It's not often I look at a product or service and say "I really really hope this isn't real, and it's an elaborate fake". Alas, this day has come. It's time for a look at something which cropped up on my radar today, namely a service called FileThis. I won't do them the search-engine-ranking honor of providing a direct link to their site, but a quick search will find them, and their app on the Play Store and iTunes store....
Samsung Backdoor May Not Be as Wide Open as Initially Thought
Earlier today, we talked about how the Replicant team found a potential backdoor in Samsung’s proprietary radio software. As demonstrated in a proof-of-concept attack, this allowed certain baseband code to gain access to a device’s storage under a specific set of circumstances. But upon closer inspection, this backdoor is most likely not as bad as it was initially made out to be.
A few hours after posting our previous article on the alleged backdoor, a highly respected security expert who wishes to remain anonymous approached us, stating that the way in which the proof-of-concept attack was framed by the Replicant team was a bit misleading. Essentially, it boils down to the POC requiring a modified firmware with with security features disabled. Thus, if a user is running an updated version of the official firmware, this attack will not work. To that end, the Replicant team even states in their write-up that SELinux would considerably restrict the potential files that the modem can access, such as those on the /sdcard partition.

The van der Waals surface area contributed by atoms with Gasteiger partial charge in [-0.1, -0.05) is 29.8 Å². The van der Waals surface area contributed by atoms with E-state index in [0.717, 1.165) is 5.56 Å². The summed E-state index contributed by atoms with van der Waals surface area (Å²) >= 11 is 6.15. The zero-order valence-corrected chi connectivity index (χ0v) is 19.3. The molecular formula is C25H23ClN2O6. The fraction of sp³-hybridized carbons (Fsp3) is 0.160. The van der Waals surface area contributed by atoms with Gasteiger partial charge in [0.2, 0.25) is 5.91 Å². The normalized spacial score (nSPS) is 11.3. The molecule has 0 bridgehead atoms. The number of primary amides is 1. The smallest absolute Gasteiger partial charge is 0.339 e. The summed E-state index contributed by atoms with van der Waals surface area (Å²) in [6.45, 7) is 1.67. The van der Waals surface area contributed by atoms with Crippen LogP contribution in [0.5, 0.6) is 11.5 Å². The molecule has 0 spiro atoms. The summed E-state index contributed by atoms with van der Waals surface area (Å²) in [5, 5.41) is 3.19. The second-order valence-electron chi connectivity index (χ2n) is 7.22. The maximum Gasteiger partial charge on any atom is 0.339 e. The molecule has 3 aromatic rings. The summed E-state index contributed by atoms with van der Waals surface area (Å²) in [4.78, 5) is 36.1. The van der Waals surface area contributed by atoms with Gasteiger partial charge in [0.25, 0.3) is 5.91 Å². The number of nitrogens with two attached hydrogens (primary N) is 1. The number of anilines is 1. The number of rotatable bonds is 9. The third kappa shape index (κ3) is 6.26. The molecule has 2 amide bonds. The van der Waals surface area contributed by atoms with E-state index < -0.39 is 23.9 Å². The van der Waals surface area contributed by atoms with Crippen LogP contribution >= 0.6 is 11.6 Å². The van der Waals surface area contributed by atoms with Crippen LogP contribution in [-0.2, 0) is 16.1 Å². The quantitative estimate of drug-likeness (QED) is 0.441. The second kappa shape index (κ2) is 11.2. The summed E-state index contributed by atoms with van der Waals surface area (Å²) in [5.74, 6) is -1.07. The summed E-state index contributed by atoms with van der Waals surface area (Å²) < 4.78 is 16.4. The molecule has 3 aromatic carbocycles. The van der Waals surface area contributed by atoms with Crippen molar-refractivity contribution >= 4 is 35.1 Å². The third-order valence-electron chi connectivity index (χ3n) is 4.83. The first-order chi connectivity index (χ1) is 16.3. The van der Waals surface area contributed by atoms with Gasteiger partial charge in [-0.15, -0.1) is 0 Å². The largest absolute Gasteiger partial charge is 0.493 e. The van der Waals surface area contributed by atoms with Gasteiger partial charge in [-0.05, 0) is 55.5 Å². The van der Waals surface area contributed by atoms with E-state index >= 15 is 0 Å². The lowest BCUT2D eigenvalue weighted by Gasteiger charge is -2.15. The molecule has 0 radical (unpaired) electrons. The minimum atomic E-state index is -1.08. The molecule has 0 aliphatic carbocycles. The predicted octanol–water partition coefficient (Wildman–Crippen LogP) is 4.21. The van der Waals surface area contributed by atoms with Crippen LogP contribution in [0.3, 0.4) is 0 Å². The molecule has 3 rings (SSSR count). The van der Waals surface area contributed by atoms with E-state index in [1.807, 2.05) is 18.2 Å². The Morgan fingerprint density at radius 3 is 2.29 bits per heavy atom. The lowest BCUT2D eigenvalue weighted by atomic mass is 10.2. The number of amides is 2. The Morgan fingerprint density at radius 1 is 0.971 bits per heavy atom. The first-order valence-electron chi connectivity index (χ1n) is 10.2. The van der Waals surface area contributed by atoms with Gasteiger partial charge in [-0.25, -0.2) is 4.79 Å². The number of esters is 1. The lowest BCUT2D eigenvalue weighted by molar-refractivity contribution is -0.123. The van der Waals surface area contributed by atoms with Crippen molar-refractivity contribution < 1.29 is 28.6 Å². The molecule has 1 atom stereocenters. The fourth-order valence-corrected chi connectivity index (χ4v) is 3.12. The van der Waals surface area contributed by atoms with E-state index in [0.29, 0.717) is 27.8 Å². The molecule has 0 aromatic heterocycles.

Now, another highly trusted security researcher (XDA Recognized Developer djrbliss) has gone on record with Ars, stating that there’s “virtually no evidence” that this is indeed a true backdoor, although his reasons are a bit different. There is absolutely no indication at this time that the baseband file access can be controlled remotely. Rather, this is only a “possibility,” since the baseband software is proprietary. Instead, it’s far more likely that this was only ever intended to write radio diagnostic files to the /efs/root directory, as that is is the radio user’s home directory.
In summary, we shouldn’t rush to replace our Samsung phones just yet. There is absolutely no evidence to state that this can be controlled remotely. And even if it were possible, using SELinux, which is set to Enforcing in stock firmware, would restrict the radio user’s access.
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